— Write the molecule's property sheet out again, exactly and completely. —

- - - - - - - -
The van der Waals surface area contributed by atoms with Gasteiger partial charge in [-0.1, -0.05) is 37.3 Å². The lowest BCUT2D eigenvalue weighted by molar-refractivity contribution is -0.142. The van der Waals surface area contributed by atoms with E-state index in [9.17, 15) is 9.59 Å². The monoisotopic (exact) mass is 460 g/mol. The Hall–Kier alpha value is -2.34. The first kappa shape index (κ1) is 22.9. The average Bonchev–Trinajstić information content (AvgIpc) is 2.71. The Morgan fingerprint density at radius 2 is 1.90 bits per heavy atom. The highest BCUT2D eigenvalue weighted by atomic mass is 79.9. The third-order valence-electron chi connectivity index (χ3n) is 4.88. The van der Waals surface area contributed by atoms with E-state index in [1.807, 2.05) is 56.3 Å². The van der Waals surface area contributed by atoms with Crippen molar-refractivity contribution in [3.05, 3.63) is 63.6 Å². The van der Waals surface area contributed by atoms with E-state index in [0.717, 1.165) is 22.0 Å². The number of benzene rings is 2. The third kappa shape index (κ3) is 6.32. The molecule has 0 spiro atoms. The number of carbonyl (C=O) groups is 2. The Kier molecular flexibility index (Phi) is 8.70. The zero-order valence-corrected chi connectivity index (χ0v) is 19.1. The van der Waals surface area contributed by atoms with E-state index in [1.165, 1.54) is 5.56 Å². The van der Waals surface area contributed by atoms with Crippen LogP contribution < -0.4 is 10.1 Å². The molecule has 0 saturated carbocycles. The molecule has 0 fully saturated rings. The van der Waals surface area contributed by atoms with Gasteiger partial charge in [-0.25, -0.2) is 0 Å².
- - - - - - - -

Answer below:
The van der Waals surface area contributed by atoms with Gasteiger partial charge in [-0.1, -0.05) is 37.3 Å². The lowest BCUT2D eigenvalue weighted by molar-refractivity contribution is -0.142. The van der Waals surface area contributed by atoms with E-state index in [9.17, 15) is 9.59 Å². The monoisotopic (exact) mass is 460 g/mol. The Hall–Kier alpha value is -2.34. The first kappa shape index (κ1) is 22.9. The average Bonchev–Trinajstić information content (AvgIpc) is 2.71. The Morgan fingerprint density at radius 2 is 1.90 bits per heavy atom. The highest BCUT2D eigenvalue weighted by atomic mass is 79.9. The third-order valence-electron chi connectivity index (χ3n) is 4.88. The van der Waals surface area contributed by atoms with E-state index in [1.807, 2.05) is 56.3 Å². The van der Waals surface area contributed by atoms with Crippen molar-refractivity contribution in [3.05, 3.63) is 63.6 Å². The van der Waals surface area contributed by atoms with E-state index in [0.717, 1.165) is 22.0 Å². The number of benzene rings is 2. The third kappa shape index (κ3) is 6.32. The molecule has 0 spiro atoms. The number of carbonyl (C=O) groups is 2. The Kier molecular flexibility index (Phi) is 8.70. The zero-order valence-corrected chi connectivity index (χ0v) is 19.1. The van der Waals surface area contributed by atoms with E-state index in [1.165, 1.54) is 5.56 Å². The van der Waals surface area contributed by atoms with Crippen LogP contribution < -0.4 is 10.1 Å². The molecule has 0 saturated carbocycles. The molecule has 0 fully saturated rings. The van der Waals surface area contributed by atoms with Gasteiger partial charge in [-0.25, -0.2) is 0 Å².